To this day, the Allen Charge can be an essential part of successful jury deliberations.

What Does a Short Jury Deliberation Mean?

If you are following a trial or catch glimpses of coverage on TV, you will often hear commentators predicting jury verdicts based on the length of deliberations. From the time the jury gets the case, commentators and experts will count the minutes that the jury is out. And they will spend those minutes speculating on the verdict and debating with one another on what the result will be. 

All we can really know is that a short deliberation means both sides presented a solid case that the jurors understood. If the jurors are not left with many questions or don’t feel the need to go over all the evidence again, this will shorten the deliberations—regardless of what the final verdict is. 

What Is the Longest Jury Deliberation on Record?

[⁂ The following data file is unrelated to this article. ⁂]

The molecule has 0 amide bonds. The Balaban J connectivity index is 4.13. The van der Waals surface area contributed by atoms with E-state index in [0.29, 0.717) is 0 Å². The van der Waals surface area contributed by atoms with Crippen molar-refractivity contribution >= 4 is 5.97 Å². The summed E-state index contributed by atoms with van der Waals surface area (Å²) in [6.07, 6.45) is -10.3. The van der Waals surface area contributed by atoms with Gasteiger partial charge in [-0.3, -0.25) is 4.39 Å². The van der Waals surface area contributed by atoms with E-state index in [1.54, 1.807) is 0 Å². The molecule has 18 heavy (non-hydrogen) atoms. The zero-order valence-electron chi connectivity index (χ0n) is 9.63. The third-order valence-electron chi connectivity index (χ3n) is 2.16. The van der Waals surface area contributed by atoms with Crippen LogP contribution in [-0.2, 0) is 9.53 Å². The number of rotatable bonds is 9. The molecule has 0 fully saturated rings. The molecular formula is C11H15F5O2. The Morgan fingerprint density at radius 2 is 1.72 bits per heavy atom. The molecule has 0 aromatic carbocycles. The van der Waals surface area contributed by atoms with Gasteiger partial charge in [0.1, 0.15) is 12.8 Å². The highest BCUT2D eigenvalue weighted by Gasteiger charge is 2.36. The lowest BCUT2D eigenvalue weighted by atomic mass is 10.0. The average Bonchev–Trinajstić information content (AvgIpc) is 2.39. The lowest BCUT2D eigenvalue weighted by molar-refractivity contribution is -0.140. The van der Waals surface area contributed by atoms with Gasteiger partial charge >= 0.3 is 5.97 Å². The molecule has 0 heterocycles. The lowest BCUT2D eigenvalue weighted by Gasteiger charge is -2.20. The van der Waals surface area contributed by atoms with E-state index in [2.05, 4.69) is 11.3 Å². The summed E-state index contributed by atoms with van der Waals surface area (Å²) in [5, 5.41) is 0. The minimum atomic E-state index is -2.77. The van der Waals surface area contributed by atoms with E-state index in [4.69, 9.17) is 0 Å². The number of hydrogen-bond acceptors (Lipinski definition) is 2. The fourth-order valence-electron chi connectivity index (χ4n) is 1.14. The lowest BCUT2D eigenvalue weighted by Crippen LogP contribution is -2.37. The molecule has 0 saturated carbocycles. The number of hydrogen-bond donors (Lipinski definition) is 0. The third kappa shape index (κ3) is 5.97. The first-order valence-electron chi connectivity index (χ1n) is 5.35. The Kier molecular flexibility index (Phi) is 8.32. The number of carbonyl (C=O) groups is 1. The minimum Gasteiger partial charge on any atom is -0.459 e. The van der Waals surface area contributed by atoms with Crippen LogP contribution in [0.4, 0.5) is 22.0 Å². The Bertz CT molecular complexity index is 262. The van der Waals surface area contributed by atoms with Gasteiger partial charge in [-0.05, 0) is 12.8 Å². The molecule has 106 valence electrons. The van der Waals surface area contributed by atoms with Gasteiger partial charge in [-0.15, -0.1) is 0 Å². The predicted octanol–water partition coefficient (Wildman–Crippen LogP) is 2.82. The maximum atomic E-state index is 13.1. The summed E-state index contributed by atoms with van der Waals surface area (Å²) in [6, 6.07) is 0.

Official statistics are not kept on jury deliberations. However, when juries take an exceptionally long time to reach a verdict, it typically draws attention to the case.

One of the longest-known jury deliberations took place in Oakland, California. In 2003, a jury took a full 55 days to deliberate before acquitting three former Oakland police officers of the assault and false arrest of residents in the city’s poorest neighborhoods. The jury acquitted them on eight counts, and the judge declared a mistrial on the remaining 27 charges.

Accommodations for Jurors 

Given the unknown amount of time jurors could spend trying to decide a case, jury deliberation rooms should have reasonably comfortable accommodations, including a bathroom, climate control, soundproofing, and more. Many courthouses have designated jury assembly rooms or conference rooms. In addition to comfort, the purpose is to protect the privacy of the jurors and assure confidentiality. Phones are also not allowed in the jury deliberation room.